When preparing a large number of samples, using syringe filters or ultrafilters which filter one sample at a time can be very time consuming. Instead, try a multiwell filter plate! Filter 96 or 384 samples at once into a collection plate, and analyze directly on a LC-MS system.

2. Choose a Chemically Compatible Filter

Using a filter where the membrane or the housing material is not compatible with the sample can lead to incomplete filtration, extraction of impurities into the sample, even complete membrane disintegration. The table below charts the chemical compatibility of common filter membranes and housing materials. Choose wisely.

Chemical Compatibility of Various Membranes and Housing Materials
(E = Excellent, G = Good, P = Poor, N = No Data)

Polar Organic Solvents
Aqueous Basic Solutions
Salt Solution
ACN MeOH EtOH 3N NaOH NH4OH Na2CO3Solution 1N
Brine SDS Tween 20
Housing Materials
Nylon E G E E P E E E N P

Even Low Extractables Can Interfere with Mass Spectra…
Even with the low level of extractables obtained with polypropylene (PP) filters, for example, minor contaminating peaks resulting from leachables can interfere with mass spectra. Compare Figure 1a and 1b:

(Left): Extractable profile of Polypropylene syringe filters (0.45 µm) using Mass spectrometry Figure 1b. Extractable profile of Hydrophilic Filters (0.45 µm) using mass spectrometry. Click to enlarge.

Acetonitrile was filtered through the syringe filters and first mL of filtrate was collected. This filtrate was infused into API 2000 at a flow rate of 20 µl / min. for 15 min. Total ion current and av. Mass spectra were measured using ESI + mode and M/Z range of 100 – 1000.

3. Use Prefilters for High-Particle Load or Viscous Samples

Various solutions were filtered through membrane only and membrane + glass fiber pre-filter containing syringe filters till the filter clogged. Results were reported as average of 3 measurements. Click to enlarge.
If single membrane filters get clogged before your sample can be passed through, use a syringe filter which contains a prefilter. The prefilter helps trap larger particulates, protecting the final membrane from fouling and allowing higher volumes of sample to be filtered before the filter clogs. With a multilayered filter, you can filter 4-6 times more volume than a membrane-only filter (see table below).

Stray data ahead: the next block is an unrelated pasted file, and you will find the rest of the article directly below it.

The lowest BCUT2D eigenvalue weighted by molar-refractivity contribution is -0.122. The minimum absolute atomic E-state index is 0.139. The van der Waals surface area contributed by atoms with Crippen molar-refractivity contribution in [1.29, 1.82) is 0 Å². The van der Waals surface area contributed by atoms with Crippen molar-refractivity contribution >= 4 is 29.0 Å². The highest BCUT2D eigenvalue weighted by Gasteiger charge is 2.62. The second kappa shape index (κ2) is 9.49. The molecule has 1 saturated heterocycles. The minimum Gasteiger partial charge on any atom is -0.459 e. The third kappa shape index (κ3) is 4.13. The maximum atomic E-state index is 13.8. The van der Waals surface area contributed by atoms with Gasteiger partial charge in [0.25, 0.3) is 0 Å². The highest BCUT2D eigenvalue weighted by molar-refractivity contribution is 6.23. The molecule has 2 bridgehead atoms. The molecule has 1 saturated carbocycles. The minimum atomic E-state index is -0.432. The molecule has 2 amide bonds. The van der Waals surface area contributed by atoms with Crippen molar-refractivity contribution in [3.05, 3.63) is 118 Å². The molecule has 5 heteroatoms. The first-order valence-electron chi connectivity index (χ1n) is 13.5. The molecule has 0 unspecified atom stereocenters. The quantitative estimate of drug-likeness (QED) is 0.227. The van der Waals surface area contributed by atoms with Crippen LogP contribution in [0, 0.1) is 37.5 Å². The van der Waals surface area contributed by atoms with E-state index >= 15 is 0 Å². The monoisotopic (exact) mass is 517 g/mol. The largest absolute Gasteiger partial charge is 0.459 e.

Prefilter Caveat...
Before you go out and try a prefilter, though, remember that prefilters are usually made of glass fibers, which can lead to higher levels of extractables or analyte binding. In such cases it might be better to filter sample through a filter which contains an inert / low protein binding filter and a prefilter.

4. Choose a Filter with Low Analyte Binding

A comparative study of protein binding was done on various 0.2 µm membranes. 1 mg/ mL solution of 125I labeled IgG was offered to 13 mm membrane discs. After incubation, bound protein was determined. Click to enlarge.
Depending on the chemical nature of your analyte, the membrane in your syringe filter might nonspecifically bind the analyte, resulting in inaccurate and irreproducible results especially for low concentration samples. Glass fiber filters, especially, tend to bind strongly to proteins, peptides, and oligonucleotides. The figure below shows that nylon membranes show very high protein binding (~ 225 µg/cm2) whereas polyvinylidene fluoride (PVDF) show very low protein binding (~ 15 µg/cm2).

5. Rinse Filter with Solvent to Minimize Extractable Contamination

Various syringe filters were rinsed with 1.0 mL of extracting solvent and the second mL of filtrate was collected and analyzed using reversed phase HPLC. Click to enlarge.
Even though extractables can pose problems in downstream analysis, these can be reduced significantly by just washing the membrane filter with the sample or a solvent prior to filtration. The figure below shows the effect of prerinsing of the filter on extractables. Just by rinsing the membrane with one mL of solvent, the extractables were reduced to undetectable levels by LC-UV.